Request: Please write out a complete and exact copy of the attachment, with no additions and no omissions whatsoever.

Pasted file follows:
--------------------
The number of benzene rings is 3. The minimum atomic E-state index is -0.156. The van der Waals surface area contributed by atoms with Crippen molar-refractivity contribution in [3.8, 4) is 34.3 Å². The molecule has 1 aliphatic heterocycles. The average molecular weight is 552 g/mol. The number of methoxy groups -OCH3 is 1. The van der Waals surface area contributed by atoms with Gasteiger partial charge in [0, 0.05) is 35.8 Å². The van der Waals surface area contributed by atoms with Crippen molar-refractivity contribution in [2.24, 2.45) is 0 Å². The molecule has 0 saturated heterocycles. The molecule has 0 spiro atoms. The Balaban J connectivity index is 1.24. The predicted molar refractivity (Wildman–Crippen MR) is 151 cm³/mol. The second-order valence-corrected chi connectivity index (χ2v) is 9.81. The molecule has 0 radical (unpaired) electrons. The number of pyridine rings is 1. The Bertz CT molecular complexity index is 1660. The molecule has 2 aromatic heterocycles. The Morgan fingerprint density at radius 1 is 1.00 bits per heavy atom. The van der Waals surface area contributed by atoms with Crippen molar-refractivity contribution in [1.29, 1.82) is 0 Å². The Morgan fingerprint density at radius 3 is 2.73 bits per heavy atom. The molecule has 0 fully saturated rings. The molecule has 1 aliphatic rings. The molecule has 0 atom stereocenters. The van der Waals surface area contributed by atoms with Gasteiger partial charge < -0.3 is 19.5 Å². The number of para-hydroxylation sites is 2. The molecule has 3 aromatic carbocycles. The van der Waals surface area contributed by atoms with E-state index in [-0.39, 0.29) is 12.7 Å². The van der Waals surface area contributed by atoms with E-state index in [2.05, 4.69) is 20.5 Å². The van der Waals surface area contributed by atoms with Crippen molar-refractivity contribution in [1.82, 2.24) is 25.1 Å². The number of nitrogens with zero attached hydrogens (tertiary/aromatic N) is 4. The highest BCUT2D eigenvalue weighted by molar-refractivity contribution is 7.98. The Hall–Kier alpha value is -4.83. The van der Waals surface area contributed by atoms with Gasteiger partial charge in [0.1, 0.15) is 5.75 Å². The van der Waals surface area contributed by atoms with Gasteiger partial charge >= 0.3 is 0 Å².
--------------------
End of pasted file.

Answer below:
The number of benzene rings is 3. The minimum atomic E-state index is -0.156. The van der Waals surface area contributed by atoms with Crippen molar-refractivity contribution in [3.8, 4) is 34.3 Å². The molecule has 1 aliphatic heterocycles. The average molecular weight is 552 g/mol. The number of methoxy groups -OCH3 is 1. The van der Waals surface area contributed by atoms with Gasteiger partial charge in [0, 0.05) is 35.8 Å². The van der Waals surface area contributed by atoms with Crippen molar-refractivity contribution in [2.24, 2.45) is 0 Å². The molecule has 0 saturated heterocycles. The molecule has 0 spiro atoms. The Balaban J connectivity index is 1.24. The predicted molar refractivity (Wildman–Crippen MR) is 151 cm³/mol. The second-order valence-corrected chi connectivity index (χ2v) is 9.81. The molecule has 0 radical (unpaired) electrons. The number of pyridine rings is 1. The Bertz CT molecular complexity index is 1660. The molecule has 2 aromatic heterocycles. The Morgan fingerprint density at radius 1 is 1.00 bits per heavy atom. The van der Waals surface area contributed by atoms with Crippen molar-refractivity contribution in [1.29, 1.82) is 0 Å². The Morgan fingerprint density at radius 3 is 2.73 bits per heavy atom. The molecule has 0 fully saturated rings. The molecule has 1 aliphatic rings. The molecule has 0 atom stereocenters. The van der Waals surface area contributed by atoms with Gasteiger partial charge < -0.3 is 19.5 Å². The number of para-hydroxylation sites is 2. The molecule has 3 aromatic carbocycles. The van der Waals surface area contributed by atoms with E-state index in [-0.39, 0.29) is 12.7 Å². The van der Waals surface area contributed by atoms with E-state index in [2.05, 4.69) is 20.5 Å². The van der Waals surface area contributed by atoms with Crippen molar-refractivity contribution in [1.82, 2.24) is 25.1 Å². The number of nitrogens with zero attached hydrogens (tertiary/aromatic N) is 4. The highest BCUT2D eigenvalue weighted by molar-refractivity contribution is 7.98. The Hall–Kier alpha value is -4.83. The van der Waals surface area contributed by atoms with Gasteiger partial charge in [0.1, 0.15) is 5.75 Å². The van der Waals surface area contributed by atoms with Gasteiger partial charge >= 0.3 is 0 Å².